Regarding this instructable , why is it possible to build this circuit without transistors?

We have 4 layers of LEDs like that, which is controlled by an Arduino.

enter image description here

Every circle is a LED, the blue arrows are connections to ground (individual pins set to LOW on the arduino when the LED should turn on).

And there's 1 connection to a HIGH pin on each layer with a 100 Ohm resistor.

In total 16 Pins for the ground connections and 4 Pins for each layer (VCC).

This code turns all LEDs on 1 layer on.

////////////////////////////////////////////////////////////turn all on
void turnEverythingOn()
  for(int i = 0; i<16; i++)
    digitalWrite(column[i], 0);
  //turning on layers
  for(int i = 0; i<4; i++)
    digitalWrite(layer[i], 1);

So when everything is turned on, each layer pin has to drive 16 LEDs, this will result in a higher current load than what the atmega chip on the Arduino can supply. At least this was my original question / concern.

My original understanding was that there are 4 LEDs in series (one vertical red line connecting 4 LEDs) and that each of these 4 lines are in parallel.

As already has been pointed out in the answers / comments, the 16 LEDs are actually in parallel.

The calculation for the resistor was made via 2 V / 0.02 A = 100 Ohm.

Remaining questions:

1) I don't see why all 16 LEDs per layer are in parallel? Is it because they don't share a common ground connection but each one has an individual ground?

If I imagine the red vertical lines (only drew 2) look like this


simulate this circuit – Schematic created using CircuitLab

and you could also draw it like that


simulate this circuit

then I think I understand why all 16 LED are in parallel.

2-ish) The calculation for the 100 Ohm resistor results in: 2V is shared among all LEDs and they have to share the 20 mA provided by the current limiting resistor? This would match passerby's calculation of 1.25 mA per LED. I assume 20 mA was chosen to have enough headroom to the max. current?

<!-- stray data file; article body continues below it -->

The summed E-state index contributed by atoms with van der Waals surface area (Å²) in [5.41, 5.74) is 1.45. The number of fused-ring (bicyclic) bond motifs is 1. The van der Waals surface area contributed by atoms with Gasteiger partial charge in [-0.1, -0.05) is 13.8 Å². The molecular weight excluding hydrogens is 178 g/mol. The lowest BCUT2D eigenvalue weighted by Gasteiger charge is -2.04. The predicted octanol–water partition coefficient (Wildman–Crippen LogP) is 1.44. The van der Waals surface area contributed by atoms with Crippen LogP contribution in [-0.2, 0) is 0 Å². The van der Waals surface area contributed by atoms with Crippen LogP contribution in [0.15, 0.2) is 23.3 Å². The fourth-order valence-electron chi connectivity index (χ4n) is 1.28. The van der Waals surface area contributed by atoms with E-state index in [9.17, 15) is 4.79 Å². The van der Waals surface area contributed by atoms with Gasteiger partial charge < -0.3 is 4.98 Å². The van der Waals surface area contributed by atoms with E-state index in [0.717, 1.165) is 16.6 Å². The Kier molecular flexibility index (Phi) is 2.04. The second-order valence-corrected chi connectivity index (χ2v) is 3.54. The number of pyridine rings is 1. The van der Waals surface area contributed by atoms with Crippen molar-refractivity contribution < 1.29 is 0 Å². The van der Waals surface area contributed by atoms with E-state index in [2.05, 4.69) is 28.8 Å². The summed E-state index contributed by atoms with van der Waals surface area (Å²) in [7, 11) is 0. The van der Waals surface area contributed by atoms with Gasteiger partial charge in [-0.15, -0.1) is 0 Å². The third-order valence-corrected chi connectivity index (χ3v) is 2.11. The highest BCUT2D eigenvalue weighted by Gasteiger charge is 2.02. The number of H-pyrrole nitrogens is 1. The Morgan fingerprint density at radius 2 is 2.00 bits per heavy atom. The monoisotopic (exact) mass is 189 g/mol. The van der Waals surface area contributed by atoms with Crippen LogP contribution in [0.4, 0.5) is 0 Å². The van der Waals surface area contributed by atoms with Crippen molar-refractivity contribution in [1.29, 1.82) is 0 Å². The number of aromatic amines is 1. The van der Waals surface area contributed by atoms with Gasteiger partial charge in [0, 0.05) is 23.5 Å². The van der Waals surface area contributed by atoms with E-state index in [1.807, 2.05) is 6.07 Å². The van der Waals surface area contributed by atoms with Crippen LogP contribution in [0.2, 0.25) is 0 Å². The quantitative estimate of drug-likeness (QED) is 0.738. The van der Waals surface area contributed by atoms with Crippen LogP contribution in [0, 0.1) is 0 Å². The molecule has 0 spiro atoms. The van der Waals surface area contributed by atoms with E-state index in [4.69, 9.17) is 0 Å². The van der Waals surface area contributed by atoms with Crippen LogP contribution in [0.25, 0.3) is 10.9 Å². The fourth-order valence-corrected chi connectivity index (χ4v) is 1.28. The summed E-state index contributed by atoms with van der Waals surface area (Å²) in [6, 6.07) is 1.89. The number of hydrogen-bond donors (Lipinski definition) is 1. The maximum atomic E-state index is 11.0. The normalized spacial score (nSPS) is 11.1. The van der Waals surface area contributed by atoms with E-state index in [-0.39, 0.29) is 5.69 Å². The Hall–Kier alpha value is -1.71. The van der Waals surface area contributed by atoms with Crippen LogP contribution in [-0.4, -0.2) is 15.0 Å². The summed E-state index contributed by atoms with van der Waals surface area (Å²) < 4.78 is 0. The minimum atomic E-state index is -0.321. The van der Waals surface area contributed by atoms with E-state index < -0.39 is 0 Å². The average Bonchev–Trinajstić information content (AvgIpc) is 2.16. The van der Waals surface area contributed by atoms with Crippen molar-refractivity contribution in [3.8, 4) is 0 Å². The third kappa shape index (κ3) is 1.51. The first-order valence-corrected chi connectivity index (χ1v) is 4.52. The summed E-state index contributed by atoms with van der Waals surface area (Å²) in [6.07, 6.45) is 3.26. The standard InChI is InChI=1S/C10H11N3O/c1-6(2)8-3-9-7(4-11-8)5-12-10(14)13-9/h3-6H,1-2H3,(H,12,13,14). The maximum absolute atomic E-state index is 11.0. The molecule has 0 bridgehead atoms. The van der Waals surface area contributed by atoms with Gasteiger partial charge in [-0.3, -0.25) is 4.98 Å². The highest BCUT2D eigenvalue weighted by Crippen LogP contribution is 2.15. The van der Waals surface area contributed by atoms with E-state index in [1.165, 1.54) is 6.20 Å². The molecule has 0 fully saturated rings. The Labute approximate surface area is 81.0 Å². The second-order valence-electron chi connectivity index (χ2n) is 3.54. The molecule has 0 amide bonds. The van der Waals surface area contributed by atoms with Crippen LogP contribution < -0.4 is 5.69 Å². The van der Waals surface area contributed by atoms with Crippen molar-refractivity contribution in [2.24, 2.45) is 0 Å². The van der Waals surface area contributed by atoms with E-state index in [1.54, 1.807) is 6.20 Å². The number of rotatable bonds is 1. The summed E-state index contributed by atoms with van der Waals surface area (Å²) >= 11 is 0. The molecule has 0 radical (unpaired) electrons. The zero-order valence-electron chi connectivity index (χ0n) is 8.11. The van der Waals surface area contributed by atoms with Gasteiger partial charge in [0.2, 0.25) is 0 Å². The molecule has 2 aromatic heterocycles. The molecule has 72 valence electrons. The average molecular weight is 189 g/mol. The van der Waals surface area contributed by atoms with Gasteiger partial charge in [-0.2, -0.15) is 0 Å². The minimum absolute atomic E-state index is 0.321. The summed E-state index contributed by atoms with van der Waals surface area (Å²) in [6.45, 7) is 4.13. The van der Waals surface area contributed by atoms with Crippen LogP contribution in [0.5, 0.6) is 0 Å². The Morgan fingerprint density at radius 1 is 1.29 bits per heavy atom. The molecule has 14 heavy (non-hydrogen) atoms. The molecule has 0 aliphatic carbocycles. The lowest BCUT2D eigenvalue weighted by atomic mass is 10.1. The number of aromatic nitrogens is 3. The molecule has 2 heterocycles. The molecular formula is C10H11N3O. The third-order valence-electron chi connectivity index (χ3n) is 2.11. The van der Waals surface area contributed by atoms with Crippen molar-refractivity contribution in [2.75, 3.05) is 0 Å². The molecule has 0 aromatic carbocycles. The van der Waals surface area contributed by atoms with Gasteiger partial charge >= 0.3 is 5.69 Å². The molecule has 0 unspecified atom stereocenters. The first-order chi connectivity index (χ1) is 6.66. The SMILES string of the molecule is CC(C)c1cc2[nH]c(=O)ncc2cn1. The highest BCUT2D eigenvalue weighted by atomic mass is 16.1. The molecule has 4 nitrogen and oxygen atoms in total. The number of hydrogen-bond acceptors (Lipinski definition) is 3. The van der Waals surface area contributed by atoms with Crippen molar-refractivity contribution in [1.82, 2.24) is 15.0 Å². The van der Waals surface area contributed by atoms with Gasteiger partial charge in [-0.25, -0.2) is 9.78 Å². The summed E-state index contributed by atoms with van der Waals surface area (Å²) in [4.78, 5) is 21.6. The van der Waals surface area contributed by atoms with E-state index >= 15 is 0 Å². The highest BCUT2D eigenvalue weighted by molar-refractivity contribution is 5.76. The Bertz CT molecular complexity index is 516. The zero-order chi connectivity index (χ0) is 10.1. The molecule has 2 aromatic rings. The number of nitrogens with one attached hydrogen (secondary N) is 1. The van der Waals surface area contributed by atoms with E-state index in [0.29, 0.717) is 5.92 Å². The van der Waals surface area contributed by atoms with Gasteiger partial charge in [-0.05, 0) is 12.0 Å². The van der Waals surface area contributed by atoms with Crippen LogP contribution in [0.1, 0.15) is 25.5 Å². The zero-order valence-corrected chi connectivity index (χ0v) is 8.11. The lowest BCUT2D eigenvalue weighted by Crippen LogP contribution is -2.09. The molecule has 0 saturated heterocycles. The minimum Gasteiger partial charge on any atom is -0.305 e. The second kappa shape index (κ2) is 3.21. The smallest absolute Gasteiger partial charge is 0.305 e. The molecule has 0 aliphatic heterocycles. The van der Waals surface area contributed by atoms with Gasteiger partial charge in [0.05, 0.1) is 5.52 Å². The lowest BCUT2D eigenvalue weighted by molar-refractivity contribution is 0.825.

The I can understand why we don't need transistors.

  • 2
    \$\begingroup\$ VTC unclear until the necessary context from the external website is incorporated into the question. \$\endgroup\$
    – pipe
    Commented Mar 15, 2018 at 8:59
  • \$\begingroup\$ @pipe if op is confused about how it works, how are they supposed to know what the "necessary context" is supposed to be? You basically bullying a noob for asking the question and not knowing the answer in the first place. \$\endgroup\$
    – Passerby
    Commented Mar 15, 2018 at 9:46
  • \$\begingroup\$ The instructable link also has an "ask question" button. I suggest you do that and await an answer OR present your question in such a way as to make it self contained within this site. VTC. I agree with @pipe on this. \$\endgroup\$
    – Andy aka
    Commented Mar 15, 2018 at 10:10
  • 1
    \$\begingroup\$ @Passerby The necessary context is the actual circuit that OP asks about in the first sentence of the question. It has nothing to do with the answer. \$\endgroup\$
    – pipe
    Commented Mar 15, 2018 at 10:13
  • 1
    \$\begingroup\$ @Passerby Do you seriously think this question is answerable without the schematic, or what are you really arguing about? Obviously you had to visit the external website to answer the question or you had not learnt about the 100 ohm resistor. This is something the next person to answer this can not do if the website is taken down. \$\endgroup\$
    – pipe
    Commented Mar 15, 2018 at 15:49

1 Answer 1


Each layer is tied into a single 100 ohm resistor. This limits the total current for the 16 leds in a layer to 20 mA total, in theory. As the internal resistance of the atmega pin also changes the available voltagr based on the current passed, the actual current may be slightly lower.

Since its limited to 20mA, the pin would not blow and there is no need for a transistor to allow a higher current carrying capacity. And each led can still be bright at 1.25 mA each in parallel.

  • \$\begingroup\$ I maybe got confused by the specifications I had in mind (> 2V voltage drop and 20mA current). I thought as I had at least 4 x 4 LEDs (series) in parallel I would have a voltage drop of 4x2 V at least while I only supply 5V and 4x 20 mA would add up. So I am basically driving the LEDs with less current and voltage? Or if I'm not completely mistaken because I only supply x mA and the resistance from the LEDs doesn't change I automatically end up with less of a voltage drop and lower current? \$\endgroup\$
    – idkfa
    Commented Mar 15, 2018 at 10:16
  • 1
    \$\begingroup\$ You can also see in the video in the instructable, that the current is shared between a layer of LEDs. As more LEDs turn on, the LEDs get dimmer. \$\endgroup\$
    – HandyHowie
    Commented Mar 15, 2018 at 12:03
  • \$\begingroup\$ @idkfa objects in parallel share the voltage, the current adds up. Objects in series share the current, the voltage adds up. Here there are 16 parallel leds in series with a resistor. And 4 parallel sets of that. \$\endgroup\$
    – Passerby
    Commented Mar 15, 2018 at 12:24

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